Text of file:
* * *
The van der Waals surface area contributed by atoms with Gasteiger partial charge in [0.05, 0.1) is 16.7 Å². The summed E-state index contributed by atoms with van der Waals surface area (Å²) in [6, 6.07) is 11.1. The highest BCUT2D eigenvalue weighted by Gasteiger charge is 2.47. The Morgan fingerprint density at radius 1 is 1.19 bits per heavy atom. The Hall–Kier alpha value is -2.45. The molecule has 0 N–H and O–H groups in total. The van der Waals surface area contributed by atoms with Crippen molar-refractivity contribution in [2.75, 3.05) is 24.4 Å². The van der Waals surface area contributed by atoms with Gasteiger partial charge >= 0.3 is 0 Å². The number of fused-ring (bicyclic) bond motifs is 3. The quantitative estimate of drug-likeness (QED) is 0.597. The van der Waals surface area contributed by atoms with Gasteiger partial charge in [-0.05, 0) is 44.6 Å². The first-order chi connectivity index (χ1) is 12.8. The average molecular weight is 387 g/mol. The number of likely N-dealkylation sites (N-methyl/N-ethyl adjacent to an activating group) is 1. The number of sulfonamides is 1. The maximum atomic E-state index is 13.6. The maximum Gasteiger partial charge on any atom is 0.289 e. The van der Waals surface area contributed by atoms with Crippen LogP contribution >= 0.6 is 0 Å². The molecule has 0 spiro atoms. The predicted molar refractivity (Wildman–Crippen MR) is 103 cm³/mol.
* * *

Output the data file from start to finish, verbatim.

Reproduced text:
The van der Waals surface area contributed by atoms with Gasteiger partial charge in [0.05, 0.1) is 16.7 Å². The summed E-state index contributed by atoms with van der Waals surface area (Å²) in [6, 6.07) is 11.1. The highest BCUT2D eigenvalue weighted by Gasteiger charge is 2.47. The Morgan fingerprint density at radius 1 is 1.19 bits per heavy atom. The Hall–Kier alpha value is -2.45. The molecule has 0 N–H and O–H groups in total. The van der Waals surface area contributed by atoms with Crippen molar-refractivity contribution in [2.75, 3.05) is 24.4 Å². The van der Waals surface area contributed by atoms with Gasteiger partial charge >= 0.3 is 0 Å². The number of fused-ring (bicyclic) bond motifs is 3. The quantitative estimate of drug-likeness (QED) is 0.597. The van der Waals surface area contributed by atoms with Gasteiger partial charge in [-0.05, 0) is 44.6 Å². The first-order chi connectivity index (χ1) is 12.8. The average molecular weight is 387 g/mol. The number of likely N-dealkylation sites (N-methyl/N-ethyl adjacent to an activating group) is 1. The number of sulfonamides is 1. The maximum atomic E-state index is 13.6. The maximum Gasteiger partial charge on any atom is 0.289 e. The van der Waals surface area contributed by atoms with Crippen LogP contribution >= 0.6 is 0 Å². The molecule has 0 spiro atoms. The predicted molar refractivity (Wildman–Crippen MR) is 103 cm³/mol.